UDL fans (and the UDL-curious among you): we’ve got a great post for you today.
Over the past few years, we’ve done a bunch of UDL posts on getting started, busting through mental barriers, lesson planning, and supercharging traditional teaching strategies with UDL. But we haven’t written a lot about the actual prep work that goes into a universally designed classroom—so today we have a really good case story that takes you through one teacher’s planning process.
Here’s what Beth, a fourth-grade teacher, does to create an accessible, universally designed classroom that incorporates all three UDL principles: multiple means of representation, action and expression, and engagement. Excerpted and adapted from the book Teaching Everyone by Whitney Rapp and Katrina Arndt, this to-do list maps Beth’s journey toward a universally designed environment that welcomes all learners and helps every one of them succeed. Hope it gives you some good ideas you can use in your own classroom next year!
Write an introductory letter. Beth begins with an introductory letter to her students and their families. The letter introduces herself as a teacher, mom, and lifelong learner. It lets them know what to expect the first few days of school and during the whole school year—the friends they will make, field trips they will take, and goals they will accomplish together. Beth invites the students and families to visit the classroom in mid-August, before the year begins. She makes copies of the letter in every language spoken in the homes of students in her district.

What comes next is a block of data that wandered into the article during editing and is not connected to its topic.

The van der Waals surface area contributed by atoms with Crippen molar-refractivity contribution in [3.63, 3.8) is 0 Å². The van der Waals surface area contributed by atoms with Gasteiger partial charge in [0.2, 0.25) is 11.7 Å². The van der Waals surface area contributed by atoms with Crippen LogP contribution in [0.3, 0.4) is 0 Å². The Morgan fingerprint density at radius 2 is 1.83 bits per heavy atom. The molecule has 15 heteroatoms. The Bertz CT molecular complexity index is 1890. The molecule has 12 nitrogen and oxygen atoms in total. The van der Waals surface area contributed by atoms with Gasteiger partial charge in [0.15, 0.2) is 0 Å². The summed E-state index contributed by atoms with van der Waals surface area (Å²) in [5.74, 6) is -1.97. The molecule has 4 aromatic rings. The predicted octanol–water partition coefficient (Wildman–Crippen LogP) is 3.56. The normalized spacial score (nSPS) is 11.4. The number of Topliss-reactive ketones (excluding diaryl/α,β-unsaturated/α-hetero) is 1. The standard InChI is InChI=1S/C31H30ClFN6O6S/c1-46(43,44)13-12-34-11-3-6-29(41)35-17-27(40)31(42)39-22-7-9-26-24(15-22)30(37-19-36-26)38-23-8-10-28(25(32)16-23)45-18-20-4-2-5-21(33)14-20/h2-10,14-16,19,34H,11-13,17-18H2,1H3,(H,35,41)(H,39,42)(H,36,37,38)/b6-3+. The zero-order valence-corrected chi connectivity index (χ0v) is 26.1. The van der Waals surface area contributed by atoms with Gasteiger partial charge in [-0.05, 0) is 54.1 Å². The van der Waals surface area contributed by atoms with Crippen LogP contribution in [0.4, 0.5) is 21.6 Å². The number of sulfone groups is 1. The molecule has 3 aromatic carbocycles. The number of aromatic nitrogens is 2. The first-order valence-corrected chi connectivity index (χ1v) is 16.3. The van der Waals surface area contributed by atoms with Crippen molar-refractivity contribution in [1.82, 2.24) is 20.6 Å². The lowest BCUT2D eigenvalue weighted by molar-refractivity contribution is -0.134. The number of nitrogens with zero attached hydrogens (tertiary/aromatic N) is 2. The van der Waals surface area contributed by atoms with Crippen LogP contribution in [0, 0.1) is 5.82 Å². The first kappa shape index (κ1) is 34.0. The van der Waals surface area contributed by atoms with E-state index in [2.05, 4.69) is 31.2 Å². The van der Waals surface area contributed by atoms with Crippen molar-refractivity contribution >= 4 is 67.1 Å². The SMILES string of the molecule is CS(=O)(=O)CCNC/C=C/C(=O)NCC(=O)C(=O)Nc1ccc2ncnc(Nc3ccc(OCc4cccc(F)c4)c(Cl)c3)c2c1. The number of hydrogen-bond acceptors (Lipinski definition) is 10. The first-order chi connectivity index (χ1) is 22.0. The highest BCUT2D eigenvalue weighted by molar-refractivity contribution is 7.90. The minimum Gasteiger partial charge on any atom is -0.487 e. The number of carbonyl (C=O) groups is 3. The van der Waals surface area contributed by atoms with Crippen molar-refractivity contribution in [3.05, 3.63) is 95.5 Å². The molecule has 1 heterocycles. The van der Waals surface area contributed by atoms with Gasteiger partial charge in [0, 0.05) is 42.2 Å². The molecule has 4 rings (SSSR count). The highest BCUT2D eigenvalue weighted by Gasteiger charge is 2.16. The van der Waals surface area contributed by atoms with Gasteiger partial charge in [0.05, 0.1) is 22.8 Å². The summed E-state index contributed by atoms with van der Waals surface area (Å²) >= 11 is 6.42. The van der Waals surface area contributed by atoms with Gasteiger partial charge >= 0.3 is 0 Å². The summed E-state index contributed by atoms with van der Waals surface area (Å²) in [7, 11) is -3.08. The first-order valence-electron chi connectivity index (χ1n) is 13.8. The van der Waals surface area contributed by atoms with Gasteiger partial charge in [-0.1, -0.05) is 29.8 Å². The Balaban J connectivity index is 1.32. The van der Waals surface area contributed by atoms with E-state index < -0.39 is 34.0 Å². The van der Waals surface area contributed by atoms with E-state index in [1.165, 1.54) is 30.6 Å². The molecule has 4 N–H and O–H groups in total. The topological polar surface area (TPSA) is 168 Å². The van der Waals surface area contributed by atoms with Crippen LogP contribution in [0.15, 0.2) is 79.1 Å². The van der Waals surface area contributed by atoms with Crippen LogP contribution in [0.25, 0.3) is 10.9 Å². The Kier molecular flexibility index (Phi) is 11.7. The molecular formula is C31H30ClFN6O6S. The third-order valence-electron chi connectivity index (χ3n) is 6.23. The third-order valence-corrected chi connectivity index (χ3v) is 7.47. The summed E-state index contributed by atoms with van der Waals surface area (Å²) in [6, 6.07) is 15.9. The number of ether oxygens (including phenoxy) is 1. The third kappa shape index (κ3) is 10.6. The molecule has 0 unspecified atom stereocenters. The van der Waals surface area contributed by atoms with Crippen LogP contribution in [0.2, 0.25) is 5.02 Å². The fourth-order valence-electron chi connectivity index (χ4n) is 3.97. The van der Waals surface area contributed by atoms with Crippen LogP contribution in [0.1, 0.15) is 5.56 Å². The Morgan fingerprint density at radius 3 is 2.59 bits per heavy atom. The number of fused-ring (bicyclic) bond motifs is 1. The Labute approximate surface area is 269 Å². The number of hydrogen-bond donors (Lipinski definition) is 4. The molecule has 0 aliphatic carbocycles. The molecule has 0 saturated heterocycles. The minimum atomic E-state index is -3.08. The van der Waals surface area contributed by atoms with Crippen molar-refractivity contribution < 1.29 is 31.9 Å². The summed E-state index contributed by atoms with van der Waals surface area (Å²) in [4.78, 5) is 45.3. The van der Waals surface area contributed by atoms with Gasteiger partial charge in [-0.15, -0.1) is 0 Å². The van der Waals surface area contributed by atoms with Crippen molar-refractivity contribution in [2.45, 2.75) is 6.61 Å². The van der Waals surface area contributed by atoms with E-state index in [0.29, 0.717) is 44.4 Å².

Read up on students. Beth takes a look at the roster for the upcoming school year. She has a diverse class of 10 boys and 11 girls. Seven students have IEPs, two have Section 504 plans, four students have two households listed due to joint custody arrangements, one student lives with grandparents, three students have same-sex parents, and one student speaks Russian as her first language. Beth practices saying each name aloud, making a note to ask children to clarify pronunciation and preferred nicknames.
Next, Beth looks at each student’s folder, reading last year’s report cards as well as each IEP and 504 plan. She likes to read the information so she can be prepared, but she doesn’t think the files could ever tell her everything there is to know about her students. The files provide her with just enough information to determine an initial classroom arrangement that will respond to many different learning needs.
Arrange desks thoughtfully. Beth decides to arrange the student desks into pods of six around the Smart Board she uses for direct instruction. The pods are arranged so that no student’s back is to the Smart Board, and they’re conducive to variable grouping, so it’ll be easy for students to work in small groups, individually, or in pairs. Beth makes sure she has room to converse with each student at their desk without disturbing the others in the pod. The kidney-shaped table in Beth’s room will be used primarily for guided reading groups and can double as a breakout workspace when reading groups aren’t in session.